Abstract

Kareem M Tonbol
Currents in front of Manzalah Lake, Egypt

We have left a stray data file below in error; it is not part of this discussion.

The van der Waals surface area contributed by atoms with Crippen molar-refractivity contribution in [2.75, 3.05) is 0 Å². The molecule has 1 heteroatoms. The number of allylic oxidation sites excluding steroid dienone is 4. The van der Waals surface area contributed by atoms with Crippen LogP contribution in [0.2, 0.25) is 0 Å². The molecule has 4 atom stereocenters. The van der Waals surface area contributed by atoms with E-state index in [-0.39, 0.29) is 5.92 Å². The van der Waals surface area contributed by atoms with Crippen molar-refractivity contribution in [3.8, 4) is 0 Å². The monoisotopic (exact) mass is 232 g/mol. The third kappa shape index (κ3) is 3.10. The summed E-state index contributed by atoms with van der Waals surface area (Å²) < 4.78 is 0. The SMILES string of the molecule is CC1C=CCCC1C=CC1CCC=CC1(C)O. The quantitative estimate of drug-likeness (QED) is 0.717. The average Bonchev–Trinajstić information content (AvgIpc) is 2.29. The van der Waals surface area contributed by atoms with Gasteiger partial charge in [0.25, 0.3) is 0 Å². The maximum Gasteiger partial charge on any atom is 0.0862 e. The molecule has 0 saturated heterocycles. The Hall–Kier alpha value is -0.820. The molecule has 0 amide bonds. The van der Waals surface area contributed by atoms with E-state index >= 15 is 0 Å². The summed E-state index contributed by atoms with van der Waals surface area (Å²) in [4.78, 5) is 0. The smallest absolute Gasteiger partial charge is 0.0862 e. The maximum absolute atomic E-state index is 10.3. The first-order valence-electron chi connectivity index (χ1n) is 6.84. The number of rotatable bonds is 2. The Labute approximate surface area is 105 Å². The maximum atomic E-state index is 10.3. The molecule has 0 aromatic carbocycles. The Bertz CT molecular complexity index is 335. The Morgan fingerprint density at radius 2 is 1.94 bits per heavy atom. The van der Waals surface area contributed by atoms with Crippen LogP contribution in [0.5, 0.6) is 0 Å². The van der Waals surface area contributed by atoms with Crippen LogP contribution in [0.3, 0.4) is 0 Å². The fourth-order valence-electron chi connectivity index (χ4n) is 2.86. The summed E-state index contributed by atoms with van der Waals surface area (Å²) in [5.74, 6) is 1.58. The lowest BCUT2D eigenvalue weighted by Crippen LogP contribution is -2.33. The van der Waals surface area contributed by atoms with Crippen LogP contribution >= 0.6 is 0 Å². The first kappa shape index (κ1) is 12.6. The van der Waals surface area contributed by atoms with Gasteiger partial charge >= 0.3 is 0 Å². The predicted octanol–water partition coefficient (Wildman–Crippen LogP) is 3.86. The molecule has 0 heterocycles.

The coastal area in front of Nile Delta is considered one of the most interesting natural laboratories not only because of its coastal processes and evolution of erosion and accretion, but also because of its economic importance related to Egyptian natural sources. Knowledge of coastal water circulation is one of the basic tools useful in the management of fisheries as well as in oil and gas resources development. The present study is concerned with the analysis of current and meteorological measurements in the coastal water in front of Lake Manzala between Damietta and Port Said. The results of this analysis show that in Shallow Water the current flow was strongly rectilinear and influenced by the wind field. Current flow was directed towards the east-south-east and west north-west, with 52% and 13% of all current speeds occurring in this sector respectively. Higher current speeds were towards the east-south-east with a maximum value of 0.87 m/sec towards ESE recorded on January 2000. The mean current speeds ranged from 0.146 m/sec at 1 m depth to 0.095 m/sec at depth 6 m. Rapid changes in direction of the current flow were observed at this location, which appeared to be associated with abrupt changes in wind direction. In Deep Water, the maximum current speed recorded was 0.50 m/sec towards ESE during January 2000 and, was associated with the maximum wind event. There was a tendency for the flow to be directed more towards the south-east and north-west with 29% and 14% of all current speeds occurring in these sectors respectively. During low current speeds, the directions were more variable and a diurnal variation in current speed and direction was often observed.